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Cable Technology Feature Article

May 29, 2009

Fiber to Home Poses Dangers for European Telcos

By Gary Kim, Contributing Editor

Incumbent telco fiber access deployments in Europe pose financial risks for the telcos that undertake them, says FitchRatings. In part that is because cable TV DOCSIS 3.0 upgrades are several times less expensive than either fiber-to-cabinet or fiber-to-home networks telcos contemplate deploying.
Costs in the United Kingdom imply that FTTH could potentially be six times more expensive per home connected than the cable alternative, say analysts Stuart Reid and Micahel Dunning.
The greatest danger is in those markets where there is extensive cable TV operator penetration, network readiness for DOCSIS 3.0 and geographic coverage. Those markets where danger is especially high include the United Kingdom, Belgium, the Netherlands and Portugal.
Paradoxically, incumbent operators in these markets probably have a more urgent need for high-speed broadband capabilities, as much of the bandwidth that fiber investment would enable is needed to support content streaming and internet protocol TV, they argue.
The immediate risks to telco incumbents in Germany, Spain and France are considered lower for a combination of reasons. In Germany, cable has some limitations, though it is well deployed. 
German, Spanish and French incumbents also have well-developed broadband access networks. To some extent, IPTV (News - Alert) also helps French and Spanish incumbents, who also face cable competition with relatively limited financial flexibility.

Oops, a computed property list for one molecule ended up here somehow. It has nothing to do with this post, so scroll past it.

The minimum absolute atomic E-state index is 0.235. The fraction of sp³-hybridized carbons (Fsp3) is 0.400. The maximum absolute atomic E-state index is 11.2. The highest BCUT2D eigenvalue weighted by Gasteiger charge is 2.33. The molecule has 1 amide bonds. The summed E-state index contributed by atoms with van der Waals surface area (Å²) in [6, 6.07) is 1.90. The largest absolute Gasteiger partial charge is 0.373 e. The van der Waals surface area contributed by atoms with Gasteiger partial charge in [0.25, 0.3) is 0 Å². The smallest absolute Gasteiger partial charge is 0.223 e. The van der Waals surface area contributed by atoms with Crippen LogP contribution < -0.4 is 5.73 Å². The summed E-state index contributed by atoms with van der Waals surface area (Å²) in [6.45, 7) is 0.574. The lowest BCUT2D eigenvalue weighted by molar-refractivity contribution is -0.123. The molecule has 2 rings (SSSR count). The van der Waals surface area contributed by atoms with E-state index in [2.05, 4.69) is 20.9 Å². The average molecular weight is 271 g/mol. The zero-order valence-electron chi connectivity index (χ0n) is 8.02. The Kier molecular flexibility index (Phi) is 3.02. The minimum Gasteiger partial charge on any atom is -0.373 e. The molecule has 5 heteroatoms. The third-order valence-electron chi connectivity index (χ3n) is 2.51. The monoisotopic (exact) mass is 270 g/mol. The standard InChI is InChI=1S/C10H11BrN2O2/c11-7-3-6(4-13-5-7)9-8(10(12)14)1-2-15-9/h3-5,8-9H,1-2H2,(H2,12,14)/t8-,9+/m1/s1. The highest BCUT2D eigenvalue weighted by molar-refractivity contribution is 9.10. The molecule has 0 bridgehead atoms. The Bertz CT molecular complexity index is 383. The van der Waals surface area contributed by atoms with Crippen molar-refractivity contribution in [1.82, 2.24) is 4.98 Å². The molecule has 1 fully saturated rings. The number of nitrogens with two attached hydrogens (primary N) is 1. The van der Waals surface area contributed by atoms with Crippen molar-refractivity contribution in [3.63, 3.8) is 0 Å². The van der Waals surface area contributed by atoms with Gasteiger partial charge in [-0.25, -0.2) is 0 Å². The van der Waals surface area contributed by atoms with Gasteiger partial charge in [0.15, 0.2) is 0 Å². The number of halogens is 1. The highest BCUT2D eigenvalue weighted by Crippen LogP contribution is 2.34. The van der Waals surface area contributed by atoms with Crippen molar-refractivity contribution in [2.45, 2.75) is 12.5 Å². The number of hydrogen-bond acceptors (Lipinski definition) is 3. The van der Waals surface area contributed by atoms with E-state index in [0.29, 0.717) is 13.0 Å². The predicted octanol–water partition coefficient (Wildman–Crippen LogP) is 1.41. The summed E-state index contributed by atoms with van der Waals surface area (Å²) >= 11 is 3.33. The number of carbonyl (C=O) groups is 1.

“Ultimately, the long payback periods of any FTTH deployment of significant scale suggest that perhaps traditional telcos are not the players best suited to deploy and manage the next-generation networks,” says Benoît Felten, Yankee Group (News - Alert) principal analyst.
Yankee Group’s analysis is based on fixed cost per home passed at $1,000 and cash margin for FTTH at 45 percent, as well as two variables, penetration and average revenue per user.
The model is a lot more sensitive to penetration than it is to ARPU, Felton says. “In other words, it’s more important to connect a high proportion of the customers targeted by the network than to make them pay a lot for it.”
It’s virtually impossible for FTTH to pay for itself in less than five years unless penetration is at least 30 percent, and even then a time frame of seven to eight years is more realistic, Felton notes. That would be the case for a network with ARPU of $80 per customer per month.
But it is worse. That initial calculation does not account for the cost of borrowed money to finance the builds. Discounting for the cost of capital at 12.5 percent, the payback takes considerably longer.
In fact, says Felton, payback takes 16.5 years. That is going to be a sobering fact for executives whose typical framework is payback within five years.
So getting wholesale customers to buy access on the new fiber-rich networks might be necessary, says Felton.

Gary Kim (News - Alert) is a contributing editor for TMCnet. To read more of Gary’s articles, please visit his columnist page.

Edited by Stefania Viscusi